Kanota, Rajasthan, is a dusty obscure hamlet these days.
But it once bridged India’s two ancient kingdoms: the Mughal court in Agra and the Royal court of Jaipur. On this road lies the Villa Palladio boutique hotel and resort.
Jaipur is known as “the pink city” for its pastel buildings. The Villa is half an hour away, but it feels like its own world.
For one thing, it’s not pink. It’s also not decked out in the floral or geometric patterns Jaipur is known for.
Instead, the structure has walls in a shade of scarlet borrowed from the Roman Catholic cardinals, pomegranates inspired by the paintings of Botticelli and palm trees, a symbol of Roman status.
The Villa was once a residence of the royal family of Kanota and was converted into a boutique hotel by Italian entrepreneur Barbara Miolini and Dutch designer Marie Anne Oudejans.
Both are now Jaipur residents.
Miolini grew up in Switzerland, came to Jaipur in 2005 on what was supposed to be a sabbatical, and ended up staying for good.
She spent the early years of her career in the Venetian countryside, influenced by historical and architectural references of one of the greatest Italian architects of the 16th century, Andrea Palladio.
Palladio was known for combining the elements of Renaissance and contemporary French practices, creating an altogether unique style known as Anglo-Palladianism.
Miolini wanted to create something similar, blending the Indo-Mughal and Italian Rococo styles to create something unique.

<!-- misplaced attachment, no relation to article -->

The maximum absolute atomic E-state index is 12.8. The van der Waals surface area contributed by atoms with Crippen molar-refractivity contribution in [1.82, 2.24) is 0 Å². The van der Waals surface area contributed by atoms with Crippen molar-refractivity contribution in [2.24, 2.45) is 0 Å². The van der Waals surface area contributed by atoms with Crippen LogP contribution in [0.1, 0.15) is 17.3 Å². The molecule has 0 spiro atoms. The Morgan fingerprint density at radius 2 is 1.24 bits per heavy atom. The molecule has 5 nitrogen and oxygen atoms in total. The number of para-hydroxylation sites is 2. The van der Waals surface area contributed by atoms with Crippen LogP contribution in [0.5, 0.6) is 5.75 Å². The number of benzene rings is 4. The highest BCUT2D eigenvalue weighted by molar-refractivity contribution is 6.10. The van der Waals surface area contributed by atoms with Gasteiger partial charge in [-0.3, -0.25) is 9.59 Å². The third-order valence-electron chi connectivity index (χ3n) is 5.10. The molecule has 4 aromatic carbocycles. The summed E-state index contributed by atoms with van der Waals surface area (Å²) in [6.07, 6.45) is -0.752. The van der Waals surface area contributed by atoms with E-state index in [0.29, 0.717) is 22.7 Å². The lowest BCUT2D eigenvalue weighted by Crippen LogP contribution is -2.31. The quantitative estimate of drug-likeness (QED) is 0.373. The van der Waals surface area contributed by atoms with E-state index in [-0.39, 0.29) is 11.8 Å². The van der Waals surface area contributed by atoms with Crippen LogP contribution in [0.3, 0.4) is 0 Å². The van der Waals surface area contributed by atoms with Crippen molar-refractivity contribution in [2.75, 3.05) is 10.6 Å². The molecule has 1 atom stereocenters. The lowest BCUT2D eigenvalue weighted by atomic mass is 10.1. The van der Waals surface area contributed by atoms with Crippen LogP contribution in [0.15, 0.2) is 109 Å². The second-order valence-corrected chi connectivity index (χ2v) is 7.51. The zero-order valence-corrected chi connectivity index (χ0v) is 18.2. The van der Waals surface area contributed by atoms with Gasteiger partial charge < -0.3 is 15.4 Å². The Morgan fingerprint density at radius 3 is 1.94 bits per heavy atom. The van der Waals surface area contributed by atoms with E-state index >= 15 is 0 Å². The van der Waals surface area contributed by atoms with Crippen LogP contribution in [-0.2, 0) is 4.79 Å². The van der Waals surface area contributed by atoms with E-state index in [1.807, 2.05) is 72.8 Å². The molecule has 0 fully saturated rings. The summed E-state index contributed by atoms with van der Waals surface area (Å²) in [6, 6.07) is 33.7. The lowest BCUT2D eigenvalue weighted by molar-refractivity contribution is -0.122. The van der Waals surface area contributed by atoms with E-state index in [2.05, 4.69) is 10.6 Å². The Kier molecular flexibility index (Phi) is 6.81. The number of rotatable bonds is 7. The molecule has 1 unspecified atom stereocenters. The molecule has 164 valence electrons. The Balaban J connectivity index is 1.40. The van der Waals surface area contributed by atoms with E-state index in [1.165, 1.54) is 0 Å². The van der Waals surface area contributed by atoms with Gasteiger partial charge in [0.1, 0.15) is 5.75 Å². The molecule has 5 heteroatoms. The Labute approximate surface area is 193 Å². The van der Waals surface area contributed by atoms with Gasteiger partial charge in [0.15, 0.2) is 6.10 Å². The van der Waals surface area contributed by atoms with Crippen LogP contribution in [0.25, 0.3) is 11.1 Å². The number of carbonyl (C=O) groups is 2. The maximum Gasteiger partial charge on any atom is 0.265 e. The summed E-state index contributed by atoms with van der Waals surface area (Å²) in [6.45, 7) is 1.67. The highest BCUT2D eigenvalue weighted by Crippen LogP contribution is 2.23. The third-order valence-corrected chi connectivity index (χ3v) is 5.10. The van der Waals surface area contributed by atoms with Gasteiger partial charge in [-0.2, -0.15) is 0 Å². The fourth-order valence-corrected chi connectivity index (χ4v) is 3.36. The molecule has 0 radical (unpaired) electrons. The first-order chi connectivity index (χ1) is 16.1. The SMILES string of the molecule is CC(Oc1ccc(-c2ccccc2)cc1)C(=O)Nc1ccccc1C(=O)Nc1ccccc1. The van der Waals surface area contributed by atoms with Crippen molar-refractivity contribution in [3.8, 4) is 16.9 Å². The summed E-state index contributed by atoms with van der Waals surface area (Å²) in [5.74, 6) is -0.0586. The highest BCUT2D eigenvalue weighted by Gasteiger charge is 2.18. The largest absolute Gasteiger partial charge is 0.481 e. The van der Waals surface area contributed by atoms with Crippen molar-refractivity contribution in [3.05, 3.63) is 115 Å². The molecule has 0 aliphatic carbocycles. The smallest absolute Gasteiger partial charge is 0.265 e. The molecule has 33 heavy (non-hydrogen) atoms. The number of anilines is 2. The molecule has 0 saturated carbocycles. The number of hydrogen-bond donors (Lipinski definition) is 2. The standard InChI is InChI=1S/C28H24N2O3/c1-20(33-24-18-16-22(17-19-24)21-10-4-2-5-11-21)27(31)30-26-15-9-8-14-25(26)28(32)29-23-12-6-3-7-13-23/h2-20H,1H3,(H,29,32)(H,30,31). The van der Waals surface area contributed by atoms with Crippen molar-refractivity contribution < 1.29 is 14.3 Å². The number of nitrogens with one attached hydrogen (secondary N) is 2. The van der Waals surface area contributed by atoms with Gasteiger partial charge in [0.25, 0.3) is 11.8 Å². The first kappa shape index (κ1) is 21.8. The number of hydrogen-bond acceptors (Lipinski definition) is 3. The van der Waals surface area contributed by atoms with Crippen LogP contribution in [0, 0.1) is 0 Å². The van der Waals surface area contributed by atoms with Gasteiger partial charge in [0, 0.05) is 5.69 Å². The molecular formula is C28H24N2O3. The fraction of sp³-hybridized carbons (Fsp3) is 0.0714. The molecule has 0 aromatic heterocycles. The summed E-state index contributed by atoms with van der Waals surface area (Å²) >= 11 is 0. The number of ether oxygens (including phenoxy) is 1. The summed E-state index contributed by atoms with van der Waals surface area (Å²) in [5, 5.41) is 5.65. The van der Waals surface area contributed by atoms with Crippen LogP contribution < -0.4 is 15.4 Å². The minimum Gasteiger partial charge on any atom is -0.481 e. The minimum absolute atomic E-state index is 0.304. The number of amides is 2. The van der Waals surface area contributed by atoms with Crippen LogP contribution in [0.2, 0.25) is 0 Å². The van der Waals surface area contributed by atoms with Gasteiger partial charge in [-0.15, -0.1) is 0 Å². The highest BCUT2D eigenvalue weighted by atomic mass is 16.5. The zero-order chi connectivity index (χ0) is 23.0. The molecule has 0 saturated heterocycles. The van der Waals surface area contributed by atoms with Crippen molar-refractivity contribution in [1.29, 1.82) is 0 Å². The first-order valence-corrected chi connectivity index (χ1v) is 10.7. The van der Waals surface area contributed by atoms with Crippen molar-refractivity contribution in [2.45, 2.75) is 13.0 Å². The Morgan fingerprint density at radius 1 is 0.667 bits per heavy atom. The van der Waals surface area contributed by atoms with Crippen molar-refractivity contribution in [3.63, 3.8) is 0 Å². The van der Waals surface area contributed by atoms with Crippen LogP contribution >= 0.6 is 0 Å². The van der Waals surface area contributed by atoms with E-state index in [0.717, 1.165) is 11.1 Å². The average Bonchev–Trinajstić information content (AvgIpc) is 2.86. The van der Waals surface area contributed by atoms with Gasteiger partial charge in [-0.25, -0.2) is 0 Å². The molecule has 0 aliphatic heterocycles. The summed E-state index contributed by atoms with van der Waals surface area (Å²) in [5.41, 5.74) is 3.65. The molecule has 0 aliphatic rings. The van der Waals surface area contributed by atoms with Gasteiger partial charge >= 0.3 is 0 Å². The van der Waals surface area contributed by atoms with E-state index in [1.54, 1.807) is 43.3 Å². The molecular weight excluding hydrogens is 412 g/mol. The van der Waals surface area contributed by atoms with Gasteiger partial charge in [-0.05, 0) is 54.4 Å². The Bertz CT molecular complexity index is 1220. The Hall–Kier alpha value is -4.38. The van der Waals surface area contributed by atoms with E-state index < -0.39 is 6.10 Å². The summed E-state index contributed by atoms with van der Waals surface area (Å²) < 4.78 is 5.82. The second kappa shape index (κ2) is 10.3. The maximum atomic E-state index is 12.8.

“The Jaipur court has been the center of Indian luxury production for nearly 300 years, while Venice was the capital of European luxury for centuries,” Miolini says. “There is incredible sophistication and presence of history in the aesthetics of both cities, and when conversing, they speak together beautifully.”
The building that became Villa Palladio has a brief but fantastic story.
It was built by the Kanota nobleman Abhay Singh in 1960 in a Rajasthani heritage style, with open pavilions, scalloped arches, courtyards, turrets, and fort-like walls.
Miolini says that the structure was in good shape and had been well cared for. “This place had a sense of Italian nostalgia for how one would encounter abandoned homes and castles on once-historical routes. I wanted to keep the structural interventions to a minimum.”
Marie Ann Oudejans, the Jaipur-based Dutch designer who collaborated with Miolini, adds: “The countryside has given me visual inspiration: the women in the fields, the royal princesses in their finery and veils. I mixed it with the exuberance of Italian flair.”
From there, the Villa started taking a shape.
The castellated watch towers were converted into guest rooms, painted in candy stripes. Italian sun umbrellas and spindly loungers were installed around a Mughal-style swimming pool.
The hard work and attention to detail paid off in a place that can sometimes be unwelcoming to new designs.
“Jaipur has its own distinct style,” Dr. Vibhor Mukul Singh, who has done architectural projects in both Italy and Rajasthan, says. “It is indeed challenging to get an acceptance for some foreign architecture here. The key is that Villa Palladio is Italian on the face and at the same time deeply rooted in the land.”
One way of staying true to the Villa’s heritage was by involving local craftspeople as much as possible. Miolini explains that the hotel’s comforters, cushions, rugs, lamps and chairs were all made in Jaipur.
In many cases, the local artisans had never been to Italy and didn’t know its traditions, but they followed Oudejans’ handmade sketches to create everything.
That didn’t come as a surprise to the designers.
“In our projects, we have realized that simple craftspeople have best understood our design and sensibility,” says Miolini.
The end result is a place where two countries cooperate rather than collide.
Villa Palladio, Abhay Niwas Palace Sumel, Jamdoli Chouraha, Rajasthan 302031, India; +91 141 296 9762